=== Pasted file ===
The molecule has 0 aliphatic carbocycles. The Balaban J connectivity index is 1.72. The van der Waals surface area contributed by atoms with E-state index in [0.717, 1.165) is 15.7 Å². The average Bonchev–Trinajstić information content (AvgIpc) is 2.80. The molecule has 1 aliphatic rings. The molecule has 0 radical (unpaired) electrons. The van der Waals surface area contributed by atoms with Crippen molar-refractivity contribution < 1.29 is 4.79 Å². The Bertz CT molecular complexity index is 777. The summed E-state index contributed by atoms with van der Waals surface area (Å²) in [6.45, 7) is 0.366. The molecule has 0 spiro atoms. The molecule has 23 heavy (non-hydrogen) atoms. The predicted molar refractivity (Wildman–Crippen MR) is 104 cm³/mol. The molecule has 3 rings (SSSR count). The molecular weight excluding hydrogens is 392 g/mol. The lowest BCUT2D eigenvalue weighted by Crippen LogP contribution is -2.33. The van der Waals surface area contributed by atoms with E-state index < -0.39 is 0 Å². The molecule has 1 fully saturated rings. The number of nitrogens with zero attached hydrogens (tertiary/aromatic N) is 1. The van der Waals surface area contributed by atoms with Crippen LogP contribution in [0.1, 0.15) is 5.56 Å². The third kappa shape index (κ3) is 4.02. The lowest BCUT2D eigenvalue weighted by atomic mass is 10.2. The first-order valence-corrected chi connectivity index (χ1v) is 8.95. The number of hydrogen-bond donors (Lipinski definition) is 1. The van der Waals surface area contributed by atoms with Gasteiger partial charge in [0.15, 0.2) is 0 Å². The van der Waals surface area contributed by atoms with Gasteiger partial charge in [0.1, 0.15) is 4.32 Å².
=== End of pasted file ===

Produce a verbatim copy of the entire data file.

The molecule has 0 aliphatic carbocycles. The Balaban J connectivity index is 1.72. The van der Waals surface area contributed by atoms with E-state index in [0.717, 1.165) is 15.7 Å². The average Bonchev–Trinajstić information content (AvgIpc) is 2.80. The molecule has 1 aliphatic rings. The molecule has 0 radical (unpaired) electrons. The van der Waals surface area contributed by atoms with Crippen molar-refractivity contribution < 1.29 is 4.79 Å². The Bertz CT molecular complexity index is 777. The summed E-state index contributed by atoms with van der Waals surface area (Å²) in [6.45, 7) is 0.366. The molecule has 0 spiro atoms. The molecule has 23 heavy (non-hydrogen) atoms. The predicted molar refractivity (Wildman–Crippen MR) is 104 cm³/mol. The molecule has 3 rings (SSSR count). The molecular weight excluding hydrogens is 392 g/mol. The lowest BCUT2D eigenvalue weighted by Crippen LogP contribution is -2.33. The van der Waals surface area contributed by atoms with E-state index < -0.39 is 0 Å². The molecule has 1 fully saturated rings. The number of nitrogens with zero attached hydrogens (tertiary/aromatic N) is 1. The van der Waals surface area contributed by atoms with Crippen LogP contribution in [0.1, 0.15) is 5.56 Å². The third kappa shape index (κ3) is 4.02. The lowest BCUT2D eigenvalue weighted by atomic mass is 10.2. The first-order valence-corrected chi connectivity index (χ1v) is 8.95. The number of hydrogen-bond donors (Lipinski definition) is 1. The van der Waals surface area contributed by atoms with Gasteiger partial charge in [0.15, 0.2) is 0 Å². The van der Waals surface area contributed by atoms with Gasteiger partial charge in [0.1, 0.15) is 4.32 Å².